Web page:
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[kri-ton, kree-ton] /krɪˈtɒn, ˈkri tɒn/
a heavy cotton material in colorfully printed designs, used especially for drapery and slipcovers.
Origin of cretonne
1865-70; < French, after Creton, Norman village where it was produced Unabridged
Based on the Random House Dictionary, © Random House, Inc. 2015.
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Examples from the Web for cretonne
Historical Examples
  • Queen Louise was banished to the bedroom where she surveyed a world of cretonne.

    Gigolo Edna Ferber
  • It was really marvelous what could be done with cretonne and dotted swiss.

    Hester's Counterpart Jean K. Baird
  • Lay the cretonne on the board flat and even, and place the glass over it.

    Practical Basketry Anna A. Gill
  • Most likely one lined with cretonne, and a French chauffeur at the wheel.

    Torchy and Vee Sewell Ford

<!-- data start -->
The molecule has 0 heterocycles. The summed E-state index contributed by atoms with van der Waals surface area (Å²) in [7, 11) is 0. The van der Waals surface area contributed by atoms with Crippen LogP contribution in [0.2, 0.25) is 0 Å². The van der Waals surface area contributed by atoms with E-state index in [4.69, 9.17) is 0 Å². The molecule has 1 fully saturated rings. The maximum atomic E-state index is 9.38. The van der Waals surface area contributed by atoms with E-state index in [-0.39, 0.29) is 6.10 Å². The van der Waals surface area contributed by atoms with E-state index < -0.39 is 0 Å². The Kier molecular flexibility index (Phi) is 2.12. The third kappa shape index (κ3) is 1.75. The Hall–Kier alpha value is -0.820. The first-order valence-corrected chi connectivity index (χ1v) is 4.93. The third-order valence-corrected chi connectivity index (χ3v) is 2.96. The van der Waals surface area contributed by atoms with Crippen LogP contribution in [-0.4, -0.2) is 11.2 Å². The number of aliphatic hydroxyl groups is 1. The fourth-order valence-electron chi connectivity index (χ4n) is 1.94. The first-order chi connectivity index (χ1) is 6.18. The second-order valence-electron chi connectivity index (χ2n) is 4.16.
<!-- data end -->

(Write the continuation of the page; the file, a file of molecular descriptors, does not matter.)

• Willow furniture with cretonne cushions makes a pleasant variety with mahogany in simple rooms.

  • The shelf has a cretonne cover and 'petticoat' that reaches the floor.

    A Thousand Ways to Please a Husband Louise Bennett Weaver
  • Why, we'd only a cellar, but they did sit on cretonne for their trying on.

    Hobson's Choice Harold Brighouse
  • All the bedrooms are called after flowers, to match the paper and cretonne.

    Mollie's Prince Rosa Nouchette Carey
  • He waved his hand and passed behind the cretonne curtain and the old man looked up from his instrument.

    The Green Rust Edgar Wallace
  • But this morning the bundle of cretonne and cut-out birds and flowers was not to be seen!

    Two Little Waifs Mrs. Molesworth
British Dictionary definitions for cretonne


/krɛˈtɒn; ˈkrɛtɒn/
  1. a heavy cotton or linen fabric with a printed design, used for furnishing
  2. (as modifier): cretonne chair covers
Word Origin
C19: from French, from Creton Norman village where it originated
Collins English Dictionary - Complete & Unabridged 2012 Digital Edition
© William Collins Sons & Co. Ltd. 1979, 1986 © HarperCollins
Publishers 1998, 2000, 2003, 2005, 2006, 2007, 2009, 2012
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Word Origin and History for cretonne

1870, from French cretonne (1723), supposedly from Creton, village in Normandy where it originally was made.

Online Etymology Dictionary, © 2010 Douglas Harper
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